by Andrew Stephens-Rennie
Have you ever found yourself in conversations with others and you can’t quite decipher what they mean? What happens when you hear words you thought you understood in a context that is incomprehensible? What do you do when one person’s jargon doesn’t line up with yours?
When we spend time with people of different generations, perspectives, cultures and faith traditions, it often takes time to become conversant. It often takes time and intentionality to hear what the other person is saying, if the words and concepts don’t precisely line up with our own.
We might assume that if both conversation partners speak Arabic, or Cree, or English, or French, they will understand each other perfectly. And yet, how often have you been in conversation with someone in the same language, and still needed clarification?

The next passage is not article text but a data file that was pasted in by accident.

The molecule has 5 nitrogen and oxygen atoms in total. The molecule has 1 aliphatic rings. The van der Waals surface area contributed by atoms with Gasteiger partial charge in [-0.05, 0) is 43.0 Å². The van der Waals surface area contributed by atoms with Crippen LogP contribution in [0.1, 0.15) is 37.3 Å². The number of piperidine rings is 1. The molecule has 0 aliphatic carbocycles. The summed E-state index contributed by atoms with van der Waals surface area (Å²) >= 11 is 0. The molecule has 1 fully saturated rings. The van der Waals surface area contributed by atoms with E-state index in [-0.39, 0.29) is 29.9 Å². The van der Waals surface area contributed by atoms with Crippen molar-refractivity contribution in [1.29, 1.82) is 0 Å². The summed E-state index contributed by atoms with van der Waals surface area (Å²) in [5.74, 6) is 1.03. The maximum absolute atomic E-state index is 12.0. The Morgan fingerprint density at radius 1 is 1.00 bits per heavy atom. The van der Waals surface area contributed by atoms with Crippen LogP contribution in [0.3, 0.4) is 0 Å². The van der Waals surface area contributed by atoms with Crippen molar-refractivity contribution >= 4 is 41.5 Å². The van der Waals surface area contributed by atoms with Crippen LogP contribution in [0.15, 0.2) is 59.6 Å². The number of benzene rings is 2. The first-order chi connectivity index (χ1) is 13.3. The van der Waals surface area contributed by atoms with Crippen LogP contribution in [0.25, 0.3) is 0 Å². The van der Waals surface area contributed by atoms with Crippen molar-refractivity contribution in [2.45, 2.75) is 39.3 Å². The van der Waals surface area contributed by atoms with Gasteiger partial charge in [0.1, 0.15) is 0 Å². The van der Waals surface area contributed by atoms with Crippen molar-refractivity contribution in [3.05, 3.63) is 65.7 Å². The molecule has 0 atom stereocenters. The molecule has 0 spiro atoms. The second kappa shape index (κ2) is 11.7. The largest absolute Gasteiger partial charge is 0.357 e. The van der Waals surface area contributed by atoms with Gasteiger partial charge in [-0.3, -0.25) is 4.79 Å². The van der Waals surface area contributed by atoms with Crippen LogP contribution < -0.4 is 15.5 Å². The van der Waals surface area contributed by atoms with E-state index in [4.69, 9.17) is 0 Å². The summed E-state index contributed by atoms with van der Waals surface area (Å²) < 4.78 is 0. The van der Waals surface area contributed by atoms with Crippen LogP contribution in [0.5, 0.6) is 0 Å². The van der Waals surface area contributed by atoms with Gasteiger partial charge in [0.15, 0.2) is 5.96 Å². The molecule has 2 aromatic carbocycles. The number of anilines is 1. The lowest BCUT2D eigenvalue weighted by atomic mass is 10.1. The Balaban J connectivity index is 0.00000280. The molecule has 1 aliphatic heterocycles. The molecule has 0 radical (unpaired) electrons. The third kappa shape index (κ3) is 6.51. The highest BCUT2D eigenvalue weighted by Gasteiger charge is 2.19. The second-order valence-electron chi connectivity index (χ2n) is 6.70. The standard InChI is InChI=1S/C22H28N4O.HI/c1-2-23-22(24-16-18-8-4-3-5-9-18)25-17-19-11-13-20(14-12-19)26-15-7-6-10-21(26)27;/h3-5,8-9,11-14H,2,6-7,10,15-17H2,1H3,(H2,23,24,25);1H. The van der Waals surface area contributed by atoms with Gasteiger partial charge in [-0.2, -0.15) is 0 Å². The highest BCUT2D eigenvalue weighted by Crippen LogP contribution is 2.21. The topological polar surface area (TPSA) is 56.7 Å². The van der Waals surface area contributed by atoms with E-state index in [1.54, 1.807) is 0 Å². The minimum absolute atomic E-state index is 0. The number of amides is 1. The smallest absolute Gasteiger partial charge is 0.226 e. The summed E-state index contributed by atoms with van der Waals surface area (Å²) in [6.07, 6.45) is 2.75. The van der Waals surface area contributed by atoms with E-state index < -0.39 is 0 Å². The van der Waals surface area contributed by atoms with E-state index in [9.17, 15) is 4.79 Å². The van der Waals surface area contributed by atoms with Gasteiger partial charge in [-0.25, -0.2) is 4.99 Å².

It happens all the time.
How do those of us engaged in ministry amongst youth take this into account? Do we take time to decipher the linguistic nuances of our young people? Do we take the time to understand their particular dialects, and the particular cultures and subcultures out of which they have emerged?
If we don’t take this time, how will we be able to dialogue about the gospel in a way that’s comprehensible to their lives? If we don’t hear their stories, if we don’t explore the stories of individuals and communities, how will we be able to translate the good news of Jesus Christ?
Here are a few questions we might ask ourselves (and the young people in our lives):
- How comprehensible are your church’s practices to the young people in your community?
- How do young people interpret what happens during the liturgy?
- How would a young person explain the reasons why the church does what it does?
- How does the practice of Christian faith interact with the whole of my life?